Have you ever walked into a vendor’s office and been thankful that it wasn’t your own? Dreary beige walls, mismatched cubicles, and generic teamwork posters that make you wish you’d pursued some other career.
Your office is more than just the walls, desks, and carpet that surround you each day. It’s more than the place that you and your employees go to get your work done. Your office serves as an extension of your company’s overall brand, and it can reinforce your vision and values in the eyes of your staff and clients. Or, it can make them reevaluate your services — and their life choices.
Your company’s culture is evident from the interior design of your office. So how can you ensure you’re creating an environment that lives up to that lofty mission statement you worked so hard to create? While there’s a lot that can go into branding a workspace, let’s focus on five areas that will give you the most impact.
1. Colors & Finishes
One of the easiest ways to align your workspace with the rest of your brand is by matching the colors of your walls, furniture, and other office elements with those in your brand standards manual. In addition to bright accent walls, this can mean pops of color from furniture, tinted finishes, or even a dramatic, branded drop ceiling — a technique used to great effect in DirecTV’s call center in Eden Prairie, MN.
Likewise, the materials and finishes featured in your workspace can send a powerful message about your identity as a brand. Dark wood, leather, and marble — think of mahogany-filled law offices and ornate banks like First Western — can give a sense of wealth and tradition. In contrast, glass and chrome-walled workspaces with white walls — like Metro Mold & Design’s manufacturing environment — can communicate high-tech cleanliness and precision. In between these extremes is an office like Cox Insurance, where warm wood textures and an abundance of sunlight help to create an environment that is warm and inviting.
Setting the right tone for your branded environment is about more than just picking colors. Just as your personal furniture reflects your individuality at home, the furniture you choose for your workspace helps convey the kind of company you are. Do you fill your lobby with modernist, tubular steel Wassily Chairs grouped around a circular metal coffee table like the RE/MAX Results high-design Loring Park office? Or do you prefer a laid back, overstuffed yellow couch to give you a creative, hipster vibe that will attract all the cool kids, as developer First & First uses in their refurbished warehouses like 811 Glenwood? Both spaces offer a place to sit, but the furniture style communicates very different things about each company and who they serve.
Of course you also have to decide how to layout your furniture. In an office, for example, the arrangement of desks is not only critical to the function of the space, but it can also have a major impact on how the space feels to visitors and employees alike. Is the office filled with rows of traditional, full-height cubicles that give users a sense of privacy? Do you have open tables where employees can pull up a chair (or a bench) as needed to collaborate with colleagues? Something in between like the half-height desks at Blue Belt Technologies, which feature low walls for collaboration and a refreshing view of the outside?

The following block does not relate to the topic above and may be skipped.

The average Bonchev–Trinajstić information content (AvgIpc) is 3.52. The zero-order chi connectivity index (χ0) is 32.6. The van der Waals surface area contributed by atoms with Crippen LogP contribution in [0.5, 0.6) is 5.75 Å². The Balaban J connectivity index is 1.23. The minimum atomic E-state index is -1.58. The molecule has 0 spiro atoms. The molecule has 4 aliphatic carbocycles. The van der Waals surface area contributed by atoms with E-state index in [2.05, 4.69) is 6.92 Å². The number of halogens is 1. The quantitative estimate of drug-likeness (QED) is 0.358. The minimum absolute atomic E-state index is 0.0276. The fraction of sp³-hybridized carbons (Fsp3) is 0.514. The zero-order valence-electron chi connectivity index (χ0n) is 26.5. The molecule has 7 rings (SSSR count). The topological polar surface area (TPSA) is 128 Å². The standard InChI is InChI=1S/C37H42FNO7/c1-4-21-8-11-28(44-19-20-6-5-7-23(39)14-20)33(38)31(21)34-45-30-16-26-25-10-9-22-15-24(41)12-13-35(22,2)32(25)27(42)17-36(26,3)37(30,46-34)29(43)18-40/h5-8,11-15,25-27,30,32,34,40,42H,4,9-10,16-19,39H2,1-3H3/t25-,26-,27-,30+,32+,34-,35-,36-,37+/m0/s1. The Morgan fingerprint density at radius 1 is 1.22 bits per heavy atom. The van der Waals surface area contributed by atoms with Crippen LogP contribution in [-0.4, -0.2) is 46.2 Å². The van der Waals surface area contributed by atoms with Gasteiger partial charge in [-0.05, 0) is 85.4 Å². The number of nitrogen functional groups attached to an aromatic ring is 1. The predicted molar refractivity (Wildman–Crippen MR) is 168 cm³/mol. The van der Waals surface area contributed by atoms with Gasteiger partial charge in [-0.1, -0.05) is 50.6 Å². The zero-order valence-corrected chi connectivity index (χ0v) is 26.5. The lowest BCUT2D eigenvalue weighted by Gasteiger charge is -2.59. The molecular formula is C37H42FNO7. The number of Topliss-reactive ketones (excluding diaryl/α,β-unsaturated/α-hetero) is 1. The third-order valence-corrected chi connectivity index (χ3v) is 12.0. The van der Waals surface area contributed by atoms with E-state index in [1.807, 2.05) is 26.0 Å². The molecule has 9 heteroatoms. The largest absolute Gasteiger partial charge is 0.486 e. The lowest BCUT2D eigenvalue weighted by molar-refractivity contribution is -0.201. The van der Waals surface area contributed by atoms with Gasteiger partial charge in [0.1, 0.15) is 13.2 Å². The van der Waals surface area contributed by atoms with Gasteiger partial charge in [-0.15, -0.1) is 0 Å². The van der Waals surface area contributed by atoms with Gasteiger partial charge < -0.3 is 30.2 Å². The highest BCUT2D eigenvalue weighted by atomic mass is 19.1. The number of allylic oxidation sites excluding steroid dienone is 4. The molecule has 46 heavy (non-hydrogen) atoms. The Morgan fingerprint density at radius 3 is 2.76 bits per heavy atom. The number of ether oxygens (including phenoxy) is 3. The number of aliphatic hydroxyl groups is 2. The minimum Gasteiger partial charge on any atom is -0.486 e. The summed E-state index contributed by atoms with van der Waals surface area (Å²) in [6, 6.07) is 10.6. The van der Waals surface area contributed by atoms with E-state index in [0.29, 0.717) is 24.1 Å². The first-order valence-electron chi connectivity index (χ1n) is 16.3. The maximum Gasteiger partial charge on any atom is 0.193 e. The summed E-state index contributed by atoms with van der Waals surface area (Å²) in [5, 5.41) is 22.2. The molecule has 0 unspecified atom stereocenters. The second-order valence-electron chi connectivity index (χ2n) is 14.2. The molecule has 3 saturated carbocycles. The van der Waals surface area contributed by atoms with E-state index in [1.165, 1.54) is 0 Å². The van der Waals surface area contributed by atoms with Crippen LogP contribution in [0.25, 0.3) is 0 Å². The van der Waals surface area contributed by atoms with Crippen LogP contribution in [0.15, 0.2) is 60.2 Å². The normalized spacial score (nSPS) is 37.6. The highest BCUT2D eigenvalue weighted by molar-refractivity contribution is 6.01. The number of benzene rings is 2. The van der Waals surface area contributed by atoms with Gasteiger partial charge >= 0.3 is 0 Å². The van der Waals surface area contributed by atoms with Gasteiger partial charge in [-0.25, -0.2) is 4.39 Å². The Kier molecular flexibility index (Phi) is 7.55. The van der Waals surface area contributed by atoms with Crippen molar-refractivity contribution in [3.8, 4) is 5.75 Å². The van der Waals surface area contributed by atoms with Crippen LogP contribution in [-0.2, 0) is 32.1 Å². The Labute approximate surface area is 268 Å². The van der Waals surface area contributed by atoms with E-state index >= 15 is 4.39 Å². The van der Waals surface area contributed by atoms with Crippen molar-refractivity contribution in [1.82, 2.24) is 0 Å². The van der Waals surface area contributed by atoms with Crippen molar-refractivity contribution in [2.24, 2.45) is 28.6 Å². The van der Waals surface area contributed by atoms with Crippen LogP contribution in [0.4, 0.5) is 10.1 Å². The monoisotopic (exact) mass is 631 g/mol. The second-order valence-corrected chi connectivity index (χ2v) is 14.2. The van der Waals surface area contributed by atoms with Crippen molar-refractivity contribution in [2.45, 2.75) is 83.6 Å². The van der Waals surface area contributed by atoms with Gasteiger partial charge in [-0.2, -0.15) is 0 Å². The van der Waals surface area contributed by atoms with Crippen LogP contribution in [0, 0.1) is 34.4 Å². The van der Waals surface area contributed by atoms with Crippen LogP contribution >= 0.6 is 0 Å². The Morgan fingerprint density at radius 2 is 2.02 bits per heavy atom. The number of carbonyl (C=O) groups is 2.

Open office plans are pretty popular right now, but that doesn’t mean they’re right for every brand. While it makes sense for some companies to have creative, living-room like gathering areas, others will benefit from a more built-out look that communicates a sense of history and professionalism.
4. Extras and Perks
Beyond chairs and desks, do you also add a pool table or pinball machines as perks for your staff? How about a coffee bar with high-end espresso machines? Or bike storage and lockers? These kinds of amenities have a practical implication, of course, but they also set a tone for your team — and communicate your brand values — like the importance of downtime, close collaboration, and eco-friendliness, respectively — to visiting clients
You can also add touches of pure fun, like installing color-transitioning LED lighting around the bathroom mirror as Electro-Mechanical Industries (EMI) did at their Plymouth, MN offices.
5. Graphics and Messaging
To really create a branded experience for employees and visitors, many companies are moving beyond artwork and turning to large-scale wall graphics and messaging throughout their space. This isn’t just about slapping your logo on as many surfaces as possible; people won’t forget the name of your company. Rather, key brand statements and company values, illustrated in bold, eye-catching installations, have the power to emotionally connect people with your brand vision.
For example, Tricam Industries has added wall-sized posters to their office, with messages that reflect the bold, industrial nature of the Tricam corporate brand, along with product brands like Gorilla Ladders and Weather Guard.
No matter your particular situation, your workspace is a reflection of your brand vision and company values. Creating a branded experience for your clients and staff — one that transcends the layout of furniture and works beyond the mere aesthetic—can help distinguish you from the competition.